If you come into contact with pepper spray, experts say the best thing to do is first, calm down. Then, find some water to rinse your eyes out with.
“It’s quite painful and the [intense burning] can last a while,” said Robert J. Kaminski, an associate professor in the department of criminology and criminal justice at the University of South Carolina.
He said members of law enforcement had told him they could still feel the burning sensation for a couple of days and that even a shower could irritate the skin over again.
Pepper spray, an irritating substance extracted from the cayenne pepper plant, has made headlines in recent weeks as cameras have captured police spraying it on Occupy protesters in New York City and more recently at University of California, Davis.
Pepper spray comes in two forms — as a fogger and as a stream. Kaminiski said the pepper spray used on the UC-Davis protesters appeared to be more of a mist or fog.
“The strength of police-issued pepper spray is stronger than what you can get as a civilian,” Kaminski said. “Foggers have particles that are fine. When you inhale, they will get into the lungs and irritate them [and] cause coughing. Streamers can still impact the lungs, but to a less significant degree.”
According to a fact sheet from Vandenberg Air Force Base, pepper spray “causes instant pain and closing of the eyes caused by swelling of the eyelids.” If inhaled, the spray causes “swelling inside of the nose, mouth, sinuses and other mucus membranes.”
Although the spray’s strength depends on the manufacturer, the Scientific American said that on the Scoville scale, which measures a pepper’s heat, pepper spray ranked hotter than the cayenne and the habanero.
This weekend, two campus officers and the campus police chief at UC-Davis were put on administrative leave after a video captures the two officers dousing seated Occupy protesters on the campus with pepper spray.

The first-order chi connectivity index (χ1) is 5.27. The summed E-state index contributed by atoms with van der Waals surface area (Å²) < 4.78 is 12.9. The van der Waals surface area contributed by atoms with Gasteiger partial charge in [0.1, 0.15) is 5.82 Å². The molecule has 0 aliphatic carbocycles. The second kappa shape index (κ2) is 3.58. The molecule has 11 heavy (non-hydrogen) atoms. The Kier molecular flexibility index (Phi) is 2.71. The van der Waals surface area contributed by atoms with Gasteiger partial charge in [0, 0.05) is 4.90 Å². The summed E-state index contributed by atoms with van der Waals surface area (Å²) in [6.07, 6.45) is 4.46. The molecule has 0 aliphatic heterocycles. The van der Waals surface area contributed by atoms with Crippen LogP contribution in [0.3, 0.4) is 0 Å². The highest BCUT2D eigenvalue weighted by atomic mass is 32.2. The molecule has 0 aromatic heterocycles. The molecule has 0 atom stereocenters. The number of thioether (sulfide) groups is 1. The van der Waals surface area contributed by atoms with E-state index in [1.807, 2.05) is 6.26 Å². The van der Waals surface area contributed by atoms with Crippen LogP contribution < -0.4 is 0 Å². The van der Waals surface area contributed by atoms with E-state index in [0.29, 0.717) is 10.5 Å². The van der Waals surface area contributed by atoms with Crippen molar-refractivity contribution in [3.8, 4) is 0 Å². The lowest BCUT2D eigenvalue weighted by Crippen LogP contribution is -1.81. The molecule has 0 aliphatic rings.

The president of the University of California system said he was “appalled” at the images. And last month, a New York Police Department officer was disciplined after violating guidelines when he used pepper spray on Occupy Wall Street protesters in September.
Kaminski said that the use of pepper spray by law enforcement was controversial in the 1990s because it was thought to be linked to people dying after being exposed.
Nowadays, he said there more concerns about people with asthma or the pressure from the spray damaging a person’s eye or someone suffering an injury or even dying after being incapacitated.
The Vandenberg Air Force Base in California offered these tips if pepper spray gets into your eyes:
- Wash the exposed area with soap and water to remove all oils and dirt, which might entrap the irritant.
- Flush the exposed area profusely with cold water three to five minutes.
- Keep the washed areas exposed to fresh air to allow the irritant to evaporate.
- Do not apply oil or grease medications. They could further trap the irritants.
- Do not bandage the exposed areas.
- Keep the area exposed to fresh air.
- An ABC News staffer suggested also sucking on half a lemon to relieve the effects of inhaled pepper spray.